I have heard a lot of stupid comments in my short life-time but this certainly must be the worst of them all. To worsen matters further, Shittu is said to be a lawyer, duly called to the Nigerian Bar. And he talks like that? Too many of this type are all over the place defending illegalities, and yet they would be the first to tell you I am a Barrister, even when every year at Call to Bar ceremonies, fresh wigs are advised not to go about threatening people with the redundant title of Barrister this and Barrister that.
The APC has had cause to disqualify Adebayo Shittu from participating in the APC governorship primaries in Oyo State. Good for him. He has also been quoted as saying he is now ready to enroll for the NYSC. As the Yoruba will say: “Igbayi laaro”. In pidgin: “na now him just dey realise say NYSC important?” In street talk: “commot there, no dey talk nonsense”. The NYSC Act is very clear. It needs no golden interpretation. Shittu has committed a felony. He has convicted himself with his own mouth. He has raised further questions about the administration’s commitment to the rule of law.
There is also the case of the Governor of Adamawa State, Jibrilla Bindow, who has been accused of forging his school certificate qualification. Bindow is seeking a second term as governor of Adamawa State. His opponents, principally named Global Integrity and Crusade Network (GICN) have now chosen to tell us that the man did not even complete secondary school. They have given WAEC an ultimatum to tell Nigerians whether or not Bindow, who had served previously as senator of the Federal Republic, has a Secondary School Certificate in accordance with the laws of the land. They claim he has not been able to make any difference as governor because he is a secondary school drop-out.
But surely, it is not only the ruling All Progressives Congress that has this problem. Senator Ademola Adeleke, the governor the people of Osun State wanted but which the APC blocked, also obviously has issues with his academic qualifications. They say the man does not have a School Certificate. WAEC confirmed he has one. Then the Police accused him of having sat for the 2017 National Examination Council Examination (NECO) via a proxy. What we remember though is that he allegedly had an F9 in the School Certificate Examination. He didn’t deny that and yet he wanted to be governor! Under President Buhari, Nigeria is at the level of F9 and fake certificates.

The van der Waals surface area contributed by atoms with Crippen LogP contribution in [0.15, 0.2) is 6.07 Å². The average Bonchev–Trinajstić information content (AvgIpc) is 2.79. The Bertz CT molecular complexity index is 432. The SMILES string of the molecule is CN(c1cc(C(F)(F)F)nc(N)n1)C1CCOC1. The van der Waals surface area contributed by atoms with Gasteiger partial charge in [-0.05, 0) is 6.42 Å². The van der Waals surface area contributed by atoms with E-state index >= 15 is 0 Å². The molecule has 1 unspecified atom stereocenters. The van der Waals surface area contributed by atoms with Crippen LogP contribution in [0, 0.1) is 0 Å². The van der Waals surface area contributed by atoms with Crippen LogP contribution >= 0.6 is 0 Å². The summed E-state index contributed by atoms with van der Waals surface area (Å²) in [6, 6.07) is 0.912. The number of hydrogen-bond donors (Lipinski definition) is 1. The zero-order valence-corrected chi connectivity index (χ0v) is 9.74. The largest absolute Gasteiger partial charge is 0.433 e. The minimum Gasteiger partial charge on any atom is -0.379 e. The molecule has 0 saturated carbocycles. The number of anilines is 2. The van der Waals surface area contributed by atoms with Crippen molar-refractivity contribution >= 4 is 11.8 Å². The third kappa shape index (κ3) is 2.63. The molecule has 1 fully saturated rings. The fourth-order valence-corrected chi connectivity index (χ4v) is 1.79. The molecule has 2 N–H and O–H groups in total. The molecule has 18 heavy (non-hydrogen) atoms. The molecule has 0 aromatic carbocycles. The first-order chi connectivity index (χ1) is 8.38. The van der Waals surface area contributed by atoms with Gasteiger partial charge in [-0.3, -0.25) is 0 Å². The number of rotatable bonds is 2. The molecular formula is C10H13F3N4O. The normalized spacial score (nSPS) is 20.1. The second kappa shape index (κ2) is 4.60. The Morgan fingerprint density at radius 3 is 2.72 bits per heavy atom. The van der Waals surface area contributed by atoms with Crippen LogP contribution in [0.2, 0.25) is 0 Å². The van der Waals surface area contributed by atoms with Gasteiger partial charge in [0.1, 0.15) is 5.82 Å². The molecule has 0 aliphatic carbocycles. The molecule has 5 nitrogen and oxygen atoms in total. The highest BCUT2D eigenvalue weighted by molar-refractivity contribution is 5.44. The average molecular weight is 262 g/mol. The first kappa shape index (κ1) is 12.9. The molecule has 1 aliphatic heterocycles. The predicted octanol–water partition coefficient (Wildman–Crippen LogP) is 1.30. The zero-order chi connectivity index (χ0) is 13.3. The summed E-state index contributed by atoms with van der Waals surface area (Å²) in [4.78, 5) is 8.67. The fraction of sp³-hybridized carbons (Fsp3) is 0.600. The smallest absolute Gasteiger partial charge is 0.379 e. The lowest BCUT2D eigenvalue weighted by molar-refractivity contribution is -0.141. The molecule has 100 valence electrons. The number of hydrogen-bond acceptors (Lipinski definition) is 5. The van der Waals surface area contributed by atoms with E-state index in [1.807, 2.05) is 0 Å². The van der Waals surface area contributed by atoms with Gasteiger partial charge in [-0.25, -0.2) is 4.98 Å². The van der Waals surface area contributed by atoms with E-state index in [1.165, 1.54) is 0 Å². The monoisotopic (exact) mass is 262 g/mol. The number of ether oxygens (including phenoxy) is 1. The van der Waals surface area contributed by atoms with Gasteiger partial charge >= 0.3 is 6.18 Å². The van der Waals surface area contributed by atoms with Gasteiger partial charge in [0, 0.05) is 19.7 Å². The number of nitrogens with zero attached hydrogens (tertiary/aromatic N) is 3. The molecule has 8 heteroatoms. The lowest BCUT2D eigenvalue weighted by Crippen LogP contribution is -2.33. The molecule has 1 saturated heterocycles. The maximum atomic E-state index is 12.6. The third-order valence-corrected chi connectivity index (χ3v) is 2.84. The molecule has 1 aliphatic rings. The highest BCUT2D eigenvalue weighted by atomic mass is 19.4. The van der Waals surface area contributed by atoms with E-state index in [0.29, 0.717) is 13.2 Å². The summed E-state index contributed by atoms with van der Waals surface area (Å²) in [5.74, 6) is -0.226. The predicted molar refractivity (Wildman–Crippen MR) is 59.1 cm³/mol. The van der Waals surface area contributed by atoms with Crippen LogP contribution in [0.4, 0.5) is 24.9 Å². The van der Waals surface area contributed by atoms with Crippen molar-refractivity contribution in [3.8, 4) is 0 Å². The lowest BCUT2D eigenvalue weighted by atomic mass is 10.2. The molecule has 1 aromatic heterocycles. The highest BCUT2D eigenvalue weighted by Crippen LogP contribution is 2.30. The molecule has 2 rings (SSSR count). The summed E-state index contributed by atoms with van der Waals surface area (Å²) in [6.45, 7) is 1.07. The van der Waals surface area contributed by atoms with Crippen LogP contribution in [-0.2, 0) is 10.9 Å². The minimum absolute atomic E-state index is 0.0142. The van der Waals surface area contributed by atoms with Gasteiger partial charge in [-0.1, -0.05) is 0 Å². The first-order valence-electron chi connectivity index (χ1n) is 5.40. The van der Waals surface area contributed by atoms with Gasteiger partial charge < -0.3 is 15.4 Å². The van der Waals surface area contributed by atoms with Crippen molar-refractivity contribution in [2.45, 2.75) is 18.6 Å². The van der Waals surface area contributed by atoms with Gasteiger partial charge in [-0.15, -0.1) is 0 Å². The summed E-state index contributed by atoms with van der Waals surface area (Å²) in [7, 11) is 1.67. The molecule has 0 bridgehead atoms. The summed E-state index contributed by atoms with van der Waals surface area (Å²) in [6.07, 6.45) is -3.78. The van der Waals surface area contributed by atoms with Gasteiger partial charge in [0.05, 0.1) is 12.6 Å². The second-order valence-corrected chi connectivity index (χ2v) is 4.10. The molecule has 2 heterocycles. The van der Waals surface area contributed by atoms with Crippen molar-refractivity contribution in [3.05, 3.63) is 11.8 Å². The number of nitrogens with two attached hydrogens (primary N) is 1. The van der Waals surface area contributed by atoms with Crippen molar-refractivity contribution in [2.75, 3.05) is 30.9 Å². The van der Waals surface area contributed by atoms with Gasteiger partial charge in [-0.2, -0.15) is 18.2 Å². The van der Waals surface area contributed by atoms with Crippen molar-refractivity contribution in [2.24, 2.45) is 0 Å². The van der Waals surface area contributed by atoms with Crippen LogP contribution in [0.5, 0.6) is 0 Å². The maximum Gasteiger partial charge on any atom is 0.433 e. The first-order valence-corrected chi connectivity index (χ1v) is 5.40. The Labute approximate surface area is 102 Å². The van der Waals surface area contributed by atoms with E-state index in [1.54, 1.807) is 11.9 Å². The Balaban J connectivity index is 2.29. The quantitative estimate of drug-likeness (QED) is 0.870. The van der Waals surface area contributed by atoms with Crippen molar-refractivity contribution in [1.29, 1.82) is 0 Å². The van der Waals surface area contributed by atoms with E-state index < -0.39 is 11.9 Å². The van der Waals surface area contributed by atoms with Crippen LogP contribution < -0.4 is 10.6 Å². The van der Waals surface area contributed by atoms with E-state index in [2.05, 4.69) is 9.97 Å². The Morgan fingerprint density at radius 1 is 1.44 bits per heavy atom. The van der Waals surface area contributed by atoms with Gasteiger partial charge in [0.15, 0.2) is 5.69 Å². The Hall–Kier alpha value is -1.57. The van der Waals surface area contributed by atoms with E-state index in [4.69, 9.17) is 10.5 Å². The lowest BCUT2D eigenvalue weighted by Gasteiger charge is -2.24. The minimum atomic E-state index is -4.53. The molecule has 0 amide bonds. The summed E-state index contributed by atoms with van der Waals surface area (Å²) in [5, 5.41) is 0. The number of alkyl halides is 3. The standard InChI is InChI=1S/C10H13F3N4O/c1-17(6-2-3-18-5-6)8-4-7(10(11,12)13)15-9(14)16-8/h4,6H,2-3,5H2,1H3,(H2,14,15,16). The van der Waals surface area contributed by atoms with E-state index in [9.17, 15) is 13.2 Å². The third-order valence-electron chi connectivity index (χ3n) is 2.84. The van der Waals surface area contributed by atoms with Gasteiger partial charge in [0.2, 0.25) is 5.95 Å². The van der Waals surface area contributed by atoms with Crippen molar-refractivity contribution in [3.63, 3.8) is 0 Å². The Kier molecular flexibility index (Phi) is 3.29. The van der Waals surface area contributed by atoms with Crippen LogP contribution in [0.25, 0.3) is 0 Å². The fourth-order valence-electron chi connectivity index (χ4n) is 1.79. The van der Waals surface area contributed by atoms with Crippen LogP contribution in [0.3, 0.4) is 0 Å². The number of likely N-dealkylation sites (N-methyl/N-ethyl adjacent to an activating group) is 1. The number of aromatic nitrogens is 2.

Let me nail this down. These stories, either from the APC or PDP or any other side, do not help Nigeria’s image. I imagine that if any Nigerian were to go anywhere in the world today, and present the best, most impressive credentials, the relevant authorities would still go behind to double-check. Many of our students today who go abroad for additional educational opportunities are routinely asked to take extra tests that candidates from other countries are not required to take. When the rest of the world hears that Nigerian political leaders, the same persons who are supposed to take serious decisions about national, bilateral and multilateral relations, are a bunch of semi-literates, draft dodgers, and ‘uneducated semi-literates’, they are bound to look at the rest of us as imbeciles. Japan, China, Hong Kong, Malaysia, Singapore, Bangladesh and the United States have some of the best educated persons in the world.
Every serious country promotes its best people. In Nigeria we promote the worst of the pack in a country where there are more than enough people with credible qualifications. We don’t’ recognise such people. Instead, we send to the international community, people who could not pass School certificate, the equivalent of the IGSCE in the United Kingdom, school drop-outs who have no clue about important governance issues – these are the ones we send out to go engage better educated and more enlightened persons.
In the end, the Buhari government prefers to take its time to respond to this issue that has become a major issue of his time as president. It may be said thatPresident Buhari is a bad judge of character – he should never have associated with or recruited all these characters giving him problems in the first place, but how about the institutions whose job it is to screen political appointees and every other person in the public sphere? Senator Abiola Ajimobi has been governor of Oyo State for two terms but I understand someone is also saying he too does not have an NYSC certificate. If he has an NYSC certificate, he should display it right-away and put his accusers to shame.
I really don’t understand what is going on. What is the meaning of this certificate problem in a country where there are people who can put every needed certificate on the table and yet they are the ones who are unemployed and the one who have issues are the ones running government? The relevant security agencies continue to disappoint the country and a lot of political crises are generated in part because the security agencies are politically compromised. Nobody can aspire to public office in Nigeria except they have been screened by the security agencies. What happened to that process under President Buhari’s watch?